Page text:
• Supports numeric, string, date/time, and spatial data types 
  • Provides encryption, authentication, and access control 
  • Is highly scalable and can manage large volumes of data and traffic loads.

Cons of using MySQL   

  • Limited performance and scalability compared to MongoDB and Cassandra 
  • Difficult to configure and manage for large-scale deployments 
  • Does not offer native JSON support and graph database functionality

3. Neo4j

Neo4j

TrustRadius Rating: 6.7/10 

It is a graph-based open source database that is used to store, manage, and query graph data. Neo4j is flexible as it can be used for recommendation engines, social network analysis, fraud detection, and network management. 

Pros of using Neo4j   

  • Can be deployed on premise or in the cloud.
  • Offers high scalability for graph data storage and retrieval. 
  • Offers a flexible data model and query language (Cypher) for handling complex queries.

Cons of using Neo4j    

  • Limited functionality as it is specifically designed for graph data storage and retrieval.
  • Requires additional resources compared to other database systems.

4. Cassandra

TrustRadius Rating: Rating: 7.6/10 

It is a wide-column store, distributed, NoSQL database management system. Cassandra can handle huge volumes of data across many commodity servers. 

Pros of using Cassandra    

  • Streams data between nodes during scaling operations 
  • Offers masterclass architecture and low latency ensuring no data loss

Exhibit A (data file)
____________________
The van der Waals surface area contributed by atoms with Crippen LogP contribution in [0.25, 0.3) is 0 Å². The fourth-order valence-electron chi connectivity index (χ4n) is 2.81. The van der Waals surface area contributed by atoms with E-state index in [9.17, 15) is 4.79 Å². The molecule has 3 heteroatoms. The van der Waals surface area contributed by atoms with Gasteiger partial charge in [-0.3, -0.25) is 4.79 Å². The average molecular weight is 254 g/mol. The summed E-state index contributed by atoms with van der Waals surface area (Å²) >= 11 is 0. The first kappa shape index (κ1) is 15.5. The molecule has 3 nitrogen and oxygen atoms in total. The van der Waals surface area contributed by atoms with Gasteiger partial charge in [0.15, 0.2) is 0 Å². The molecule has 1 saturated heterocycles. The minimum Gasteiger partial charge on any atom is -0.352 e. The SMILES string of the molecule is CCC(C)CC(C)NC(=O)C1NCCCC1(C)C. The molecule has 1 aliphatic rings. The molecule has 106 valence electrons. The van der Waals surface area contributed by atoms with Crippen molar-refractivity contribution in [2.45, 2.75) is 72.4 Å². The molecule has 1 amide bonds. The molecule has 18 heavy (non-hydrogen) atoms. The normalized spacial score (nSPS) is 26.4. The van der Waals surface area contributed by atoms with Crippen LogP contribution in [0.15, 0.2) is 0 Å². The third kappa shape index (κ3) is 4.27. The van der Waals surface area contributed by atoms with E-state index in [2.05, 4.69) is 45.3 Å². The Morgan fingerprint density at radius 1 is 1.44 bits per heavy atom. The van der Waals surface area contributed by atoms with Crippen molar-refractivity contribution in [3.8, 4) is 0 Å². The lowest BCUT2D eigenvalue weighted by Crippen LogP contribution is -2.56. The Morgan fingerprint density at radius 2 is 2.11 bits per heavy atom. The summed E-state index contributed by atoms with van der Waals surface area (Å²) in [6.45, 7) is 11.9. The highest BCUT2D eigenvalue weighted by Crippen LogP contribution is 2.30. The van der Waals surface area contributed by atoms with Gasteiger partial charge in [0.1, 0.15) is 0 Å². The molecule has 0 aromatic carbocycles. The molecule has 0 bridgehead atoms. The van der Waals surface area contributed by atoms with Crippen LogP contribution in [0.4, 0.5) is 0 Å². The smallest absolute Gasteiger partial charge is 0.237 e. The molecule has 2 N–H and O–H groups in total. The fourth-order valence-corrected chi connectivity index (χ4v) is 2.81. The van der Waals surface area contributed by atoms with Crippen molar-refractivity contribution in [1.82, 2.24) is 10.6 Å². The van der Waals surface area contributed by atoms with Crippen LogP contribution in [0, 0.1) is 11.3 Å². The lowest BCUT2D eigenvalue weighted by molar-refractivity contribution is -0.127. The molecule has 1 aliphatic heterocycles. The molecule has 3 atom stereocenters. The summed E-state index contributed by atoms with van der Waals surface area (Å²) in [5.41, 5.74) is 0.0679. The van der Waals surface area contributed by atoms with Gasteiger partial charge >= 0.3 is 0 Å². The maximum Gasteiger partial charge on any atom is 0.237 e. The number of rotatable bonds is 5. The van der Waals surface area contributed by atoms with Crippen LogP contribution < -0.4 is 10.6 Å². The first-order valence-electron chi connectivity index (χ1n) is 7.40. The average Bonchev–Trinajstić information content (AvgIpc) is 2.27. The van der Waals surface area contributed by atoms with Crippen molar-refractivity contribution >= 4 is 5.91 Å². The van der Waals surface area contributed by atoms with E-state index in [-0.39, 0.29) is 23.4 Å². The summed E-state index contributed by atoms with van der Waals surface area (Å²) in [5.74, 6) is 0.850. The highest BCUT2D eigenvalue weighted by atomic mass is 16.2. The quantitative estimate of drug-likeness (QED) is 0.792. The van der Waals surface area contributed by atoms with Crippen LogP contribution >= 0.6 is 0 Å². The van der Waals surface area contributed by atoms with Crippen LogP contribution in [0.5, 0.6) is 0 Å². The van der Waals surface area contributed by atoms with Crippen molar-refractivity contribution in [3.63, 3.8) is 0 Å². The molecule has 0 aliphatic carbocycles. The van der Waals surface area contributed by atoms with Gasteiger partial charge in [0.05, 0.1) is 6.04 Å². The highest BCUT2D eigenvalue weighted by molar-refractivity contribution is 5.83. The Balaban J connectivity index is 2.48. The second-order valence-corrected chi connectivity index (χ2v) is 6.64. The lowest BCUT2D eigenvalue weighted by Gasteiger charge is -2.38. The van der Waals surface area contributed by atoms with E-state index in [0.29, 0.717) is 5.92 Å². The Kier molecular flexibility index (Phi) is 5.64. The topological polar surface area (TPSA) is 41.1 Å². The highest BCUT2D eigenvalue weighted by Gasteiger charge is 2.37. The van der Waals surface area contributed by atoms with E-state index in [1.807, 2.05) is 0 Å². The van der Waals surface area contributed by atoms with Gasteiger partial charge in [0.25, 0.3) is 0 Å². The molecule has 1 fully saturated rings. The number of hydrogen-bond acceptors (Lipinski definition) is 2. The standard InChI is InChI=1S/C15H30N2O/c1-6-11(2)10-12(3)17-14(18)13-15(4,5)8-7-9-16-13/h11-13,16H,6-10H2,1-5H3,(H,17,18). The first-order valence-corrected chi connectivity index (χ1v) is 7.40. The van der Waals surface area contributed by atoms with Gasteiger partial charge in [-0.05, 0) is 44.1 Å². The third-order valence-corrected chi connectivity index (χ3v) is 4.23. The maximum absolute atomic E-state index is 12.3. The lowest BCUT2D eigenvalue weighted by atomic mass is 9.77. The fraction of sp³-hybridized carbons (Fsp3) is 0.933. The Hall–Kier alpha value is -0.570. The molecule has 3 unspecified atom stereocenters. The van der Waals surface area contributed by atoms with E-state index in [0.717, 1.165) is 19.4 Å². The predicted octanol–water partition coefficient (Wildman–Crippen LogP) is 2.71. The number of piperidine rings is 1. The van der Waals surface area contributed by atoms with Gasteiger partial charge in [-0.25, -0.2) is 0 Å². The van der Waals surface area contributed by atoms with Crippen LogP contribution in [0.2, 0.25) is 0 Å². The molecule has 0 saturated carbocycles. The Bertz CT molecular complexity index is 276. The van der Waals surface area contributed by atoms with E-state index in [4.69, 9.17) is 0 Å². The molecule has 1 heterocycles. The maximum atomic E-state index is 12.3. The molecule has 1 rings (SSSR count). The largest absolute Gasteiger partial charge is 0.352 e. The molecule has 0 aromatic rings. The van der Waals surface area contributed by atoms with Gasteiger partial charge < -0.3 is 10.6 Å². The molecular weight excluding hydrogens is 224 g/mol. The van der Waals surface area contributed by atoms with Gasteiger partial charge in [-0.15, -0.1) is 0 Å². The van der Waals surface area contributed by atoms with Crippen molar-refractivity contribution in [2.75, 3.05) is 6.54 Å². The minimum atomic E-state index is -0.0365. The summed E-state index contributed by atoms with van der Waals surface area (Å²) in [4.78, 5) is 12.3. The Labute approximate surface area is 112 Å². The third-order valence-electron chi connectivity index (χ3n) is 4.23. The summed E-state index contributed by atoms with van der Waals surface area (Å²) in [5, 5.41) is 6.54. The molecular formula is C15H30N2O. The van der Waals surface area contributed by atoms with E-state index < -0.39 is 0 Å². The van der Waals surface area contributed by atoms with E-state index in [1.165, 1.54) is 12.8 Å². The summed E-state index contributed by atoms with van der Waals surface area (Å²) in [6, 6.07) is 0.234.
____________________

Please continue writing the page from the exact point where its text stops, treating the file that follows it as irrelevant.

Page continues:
• Offers support for replicating across multiple data centers 
  • Presents linear increase in read and write throughput ensuring no downtime
  • Offers distribution that ensures no single point of failure 

Cons of using Cassandra    

  • Setting up and configuring Cassandra clusters is complex 
  • Its database model can be difficult for those who use relational databases 
  • Its tunable consistency has limited use cases 
  • Read performance slows down than write performance for some queries

5. MongoDB

TrustRadius Rating: Rating: 8/10 

It is an open source NoSQL database with commendable querying and indexing capabilities. It is specifically designed to manage enormous databases and is compatible with multiple programming languages and operating systems.

Pros of using MongoDB    

  • Easy to learn and low cost 
  • Compatible with multiple technologies and platforms 
  • Offers data partitioning across multiple nodes 
  • Can store a variety of data from text, arrays, Boolean, etc. 
  • Offers cloud-based deployment solutions

Cons of using MongoDB    

  • Offers limited analytics 
  • Can slow down in case of some use cases 
  • Fixing errors in the indexes can be time consuming 
  • High memory usage can lead to duplication of data

6. SQLite

SQLite

TrustRadius Rating: Rating: 9/10 

It is a database management tool developed by MySQL that turns data into structured information. It offers robust scalability and many plugins that make SQLite usable in many cases.

Pros of using SQLite